Then of course came Sicily whose natural endowments made it the cereal repository for the Middle East and Europe.  Accordingly, all European and Asian powers lusted for Sicily and occupation began in the ancient days.  The locals decided to get organized to protect themselves.  Their organization evolved into what we know as the Mafia.  It internationalized at the turn of the 19th century when waves of Italian migration went to the United States where the organization prospered in a way not dreamed by its peasant founders back in Sicily.  Again, the world economy had moved from agriculture to manufacturing reducing the economic significance of Sicily whose inhabitants migrated to more prosperous lands.

The debt crisis and the end of the post-World War II economic impetus in Latin America created very serious difficulties everywhere. 

Agriculture was hard hit.  A substance that was beginning to animate the parties and concerts in the developed countries rose in economic significance.  Cocaine became the queen of the night in every distinguished social or entertainment circle and with it organized crime became an economic power.

In a continent where elites shrewdly evade taxation and economic inequality rules supreme thanks to the preservation of the medieval institutional framework created by Phillip II of Spain, the table was served to organized crime.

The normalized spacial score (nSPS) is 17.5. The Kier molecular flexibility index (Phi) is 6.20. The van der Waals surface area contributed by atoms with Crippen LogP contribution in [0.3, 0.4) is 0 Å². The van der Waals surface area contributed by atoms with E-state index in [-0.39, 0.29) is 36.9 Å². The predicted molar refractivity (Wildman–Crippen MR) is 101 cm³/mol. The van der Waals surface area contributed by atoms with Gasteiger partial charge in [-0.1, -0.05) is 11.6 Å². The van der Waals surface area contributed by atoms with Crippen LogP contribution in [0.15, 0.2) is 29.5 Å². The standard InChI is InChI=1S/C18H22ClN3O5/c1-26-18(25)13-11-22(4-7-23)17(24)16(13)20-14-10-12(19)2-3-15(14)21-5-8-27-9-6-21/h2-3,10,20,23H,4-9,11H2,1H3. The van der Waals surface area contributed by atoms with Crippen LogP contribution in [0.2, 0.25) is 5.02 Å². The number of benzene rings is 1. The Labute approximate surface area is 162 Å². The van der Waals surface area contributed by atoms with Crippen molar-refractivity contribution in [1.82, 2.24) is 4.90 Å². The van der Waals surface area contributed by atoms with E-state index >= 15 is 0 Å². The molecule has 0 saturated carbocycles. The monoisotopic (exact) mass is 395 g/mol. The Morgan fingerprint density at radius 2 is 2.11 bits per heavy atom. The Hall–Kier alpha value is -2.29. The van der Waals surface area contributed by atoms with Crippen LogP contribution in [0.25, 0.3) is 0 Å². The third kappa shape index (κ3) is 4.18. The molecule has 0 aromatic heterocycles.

Add to the mix secular corruption and you can now figure out why the Lords of Samarkand could vanquish organized crime from the Silk Route while Latin American nations coexist with organized crime.

What comes next is truly frightening.

Technology has enabled organized crime to take over fragile nations such as those thriving South of the Rio Grande and the institutional framework that emerged after the Westphalia Peace creates safe havens for its leaders to operate as it enshrines sovereignty.  Taken together they explain why Somalia is ruled today by modern pirates and why Venezuela is the modern Port Royal.

Facing this challenge successfully demands concerted international action.  Such as that already contemplated in the United Nations Convention against Transnational Organized Crime.  But triggering this weapon would lambast the corporativist traditions of Latin America.

Corporativism nurtures itself from strong links among elite sections.  Triggering Palermo would make orange the most worn suit color in the region.  And the more it takes to face the hydra head-on the fastest the consolidation will be of the Mafia State that resides in Venezuela.

Beatrice Rangel is President & CEO of the AMLA Consulting Group, which provides growth and partnership opportunities in US and Hispanic markets.  AMLA identifies the best potential partner for businesses which are eager to exploit the growing buying power of the US Hispanic market and for US Corporations seeking to find investment partners in Latin America.  Previously, she was Chief of Staff for Venezuela President Carlos Andres Perez as well as Chief Strategist for the Cisneros Group of Companies. 

For her work throughout Latin America, Rangel has been honored with the Order of Merit of May from Argentina, the Condor of the Andes Order from Bolivia, the Bernardo O’Higgins Order by Chile, the Order of Boyaca from Colombia, and the National Order of Jose Matías Delgado from El Salvador.

You can follow her on twitter @BEPA2009 or contact her directly at BRangel@amlaconsulting.com

– Beatrice E.  Rangel – 1-11-2018     Former Venezuela Presidential Chief of Staff 

Fuente:http://www.laht.com/article.asp?CategoryId=13303&ArticleId=2469315